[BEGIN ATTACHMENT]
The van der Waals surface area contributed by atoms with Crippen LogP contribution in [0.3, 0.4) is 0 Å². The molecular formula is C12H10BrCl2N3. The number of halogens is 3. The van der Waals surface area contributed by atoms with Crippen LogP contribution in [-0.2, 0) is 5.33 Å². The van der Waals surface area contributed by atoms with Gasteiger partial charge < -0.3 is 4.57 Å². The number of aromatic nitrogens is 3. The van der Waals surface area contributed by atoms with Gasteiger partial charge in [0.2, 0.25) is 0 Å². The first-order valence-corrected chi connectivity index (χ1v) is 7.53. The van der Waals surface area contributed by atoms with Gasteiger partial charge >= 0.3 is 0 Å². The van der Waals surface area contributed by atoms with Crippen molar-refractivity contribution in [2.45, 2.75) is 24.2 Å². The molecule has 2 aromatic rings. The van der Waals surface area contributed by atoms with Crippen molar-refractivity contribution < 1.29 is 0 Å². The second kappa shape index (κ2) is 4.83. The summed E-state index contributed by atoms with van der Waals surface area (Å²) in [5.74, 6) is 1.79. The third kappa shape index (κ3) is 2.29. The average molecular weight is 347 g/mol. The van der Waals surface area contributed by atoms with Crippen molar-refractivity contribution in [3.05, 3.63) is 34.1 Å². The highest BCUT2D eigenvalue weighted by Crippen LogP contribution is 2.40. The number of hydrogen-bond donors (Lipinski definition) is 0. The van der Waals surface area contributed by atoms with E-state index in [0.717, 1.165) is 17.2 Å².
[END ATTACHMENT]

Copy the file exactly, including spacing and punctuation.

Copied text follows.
The van der Waals surface area contributed by atoms with Crippen LogP contribution in [0.3, 0.4) is 0 Å². The molecular formula is C12H10BrCl2N3. The number of halogens is 3. The van der Waals surface area contributed by atoms with Crippen LogP contribution in [-0.2, 0) is 5.33 Å². The van der Waals surface area contributed by atoms with Gasteiger partial charge < -0.3 is 4.57 Å². The number of aromatic nitrogens is 3. The van der Waals surface area contributed by atoms with Gasteiger partial charge in [0.2, 0.25) is 0 Å². The first-order valence-corrected chi connectivity index (χ1v) is 7.53. The van der Waals surface area contributed by atoms with Gasteiger partial charge >= 0.3 is 0 Å². The van der Waals surface area contributed by atoms with Crippen molar-refractivity contribution in [2.45, 2.75) is 24.2 Å². The molecule has 2 aromatic rings. The van der Waals surface area contributed by atoms with Crippen molar-refractivity contribution < 1.29 is 0 Å². The second kappa shape index (κ2) is 4.83. The summed E-state index contributed by atoms with van der Waals surface area (Å²) in [5.74, 6) is 1.79. The third kappa shape index (κ3) is 2.29. The average molecular weight is 347 g/mol. The van der Waals surface area contributed by atoms with Crippen molar-refractivity contribution in [3.05, 3.63) is 34.1 Å². The highest BCUT2D eigenvalue weighted by Crippen LogP contribution is 2.40. The number of hydrogen-bond donors (Lipinski definition) is 0. The van der Waals surface area contributed by atoms with E-state index in [0.717, 1.165) is 17.2 Å².